Metals 2015, 5(2), 504-529; doi:10.3390/met5020504
Received: 31 January 2015 / Revised: 18 March 2015 / Accepted: 19 March 2015 / Published: 25 March 2015
Cited by 19 | PDF Full-text (1044 KB) | HTML Full-text | XML Full-text
Abstract
A review of the new approach to the understanding of the structural relaxation of metallic glasses based on the interstitialcy theory has been presented. The key hypothesis of this theory proposed by Granato consists of the statement that the thermodynamic properties of crystalline,
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A review of the new approach to the understanding of the structural relaxation of metallic glasses based on the interstitialcy theory has been presented. The key hypothesis of this theory proposed by Granato consists of the statement that the thermodynamic properties of crystalline, liquid and glassy states are closely related to the interstitial defects in the dumbbell (split) configuration, called also interstitialcies. It has been argued that structural relaxation of metallic glasses takes place through a change of the concentration of interstitialcy defects frozen-in from the melt upon glass production. Because of a strong interstitialcy-induced shear softening, the defect concentration can be precisely monitored by measurements of the unrelaxed shear modulus. Depending on the relation between the current interstitialcy concentration c and interstitialcy concentration in the metastable equilibrium, different types of structural relaxation (decreasing or increasing c) can be observed. It has been shown that this approach leads to a correct description of the relaxation kinetics at different testing conditions, heat effects occurring upon annealing, shear softening and a number of other structural relaxation-induced phenomena in metallic glasses. An intrinsic relation of these phenomena with the anharmonicity of the interatomic interaction has been outlined. A generalized form of the interstitialcy approach has been reviewed. Full article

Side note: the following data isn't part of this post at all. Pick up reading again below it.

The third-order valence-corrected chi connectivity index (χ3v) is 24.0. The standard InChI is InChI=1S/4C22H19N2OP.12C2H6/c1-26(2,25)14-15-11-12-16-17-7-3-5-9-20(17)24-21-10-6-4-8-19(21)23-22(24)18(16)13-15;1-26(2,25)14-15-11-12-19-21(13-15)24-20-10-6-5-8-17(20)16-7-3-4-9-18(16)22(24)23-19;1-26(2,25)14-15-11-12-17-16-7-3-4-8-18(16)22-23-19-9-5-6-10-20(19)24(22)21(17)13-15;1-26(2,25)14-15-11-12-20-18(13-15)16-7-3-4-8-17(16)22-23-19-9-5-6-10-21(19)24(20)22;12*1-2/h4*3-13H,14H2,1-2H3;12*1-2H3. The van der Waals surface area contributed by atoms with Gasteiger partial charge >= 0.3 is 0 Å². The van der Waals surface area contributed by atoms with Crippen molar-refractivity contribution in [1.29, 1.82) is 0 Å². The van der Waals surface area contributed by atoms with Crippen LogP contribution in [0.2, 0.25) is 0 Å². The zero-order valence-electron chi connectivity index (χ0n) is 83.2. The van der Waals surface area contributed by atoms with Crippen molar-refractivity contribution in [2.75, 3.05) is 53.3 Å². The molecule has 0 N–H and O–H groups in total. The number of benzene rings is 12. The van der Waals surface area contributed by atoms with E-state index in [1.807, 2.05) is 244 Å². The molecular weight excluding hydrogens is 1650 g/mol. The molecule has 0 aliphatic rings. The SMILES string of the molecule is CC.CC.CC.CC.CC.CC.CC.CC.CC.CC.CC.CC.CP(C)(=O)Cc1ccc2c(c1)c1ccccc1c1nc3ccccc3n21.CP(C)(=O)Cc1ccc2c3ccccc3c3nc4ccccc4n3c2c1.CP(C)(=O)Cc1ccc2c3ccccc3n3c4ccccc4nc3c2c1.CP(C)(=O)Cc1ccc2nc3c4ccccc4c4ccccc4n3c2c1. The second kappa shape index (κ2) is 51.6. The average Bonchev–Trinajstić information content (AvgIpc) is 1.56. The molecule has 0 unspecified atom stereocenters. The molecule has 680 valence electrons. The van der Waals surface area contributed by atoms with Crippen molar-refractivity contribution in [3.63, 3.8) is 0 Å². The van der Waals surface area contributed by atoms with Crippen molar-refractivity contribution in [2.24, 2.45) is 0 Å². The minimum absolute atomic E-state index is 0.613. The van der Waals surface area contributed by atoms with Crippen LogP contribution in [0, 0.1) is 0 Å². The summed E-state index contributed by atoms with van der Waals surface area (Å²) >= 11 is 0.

(This article belongs to the Special Issue Metallic Glasses) Printed Edition available
Open AccessReview Processing and Properties of Aluminum and Magnesium Based Composites Containing Amorphous Reinforcement: A Review
Metals 2015, 5(2), 743-762; doi:10.3390/met5020743
Received: 27 January 2015 / Revised: 15 April 2015 / Accepted: 2 May 2015 / Published: 11 May 2015
Cited by 8 | PDF Full-text (1350 KB) | HTML Full-text | XML Full-text
Abstract
This review deals with the processing and properties of novel lightweight metal matrix composites. Conventionally, hard and strong ceramic particles are used as reinforcement to fabricate metal matrix composites (MMCs). However, the poor mechanical properties associated with the interfacial de-cohesion and undesirable reactions
[...] Read more.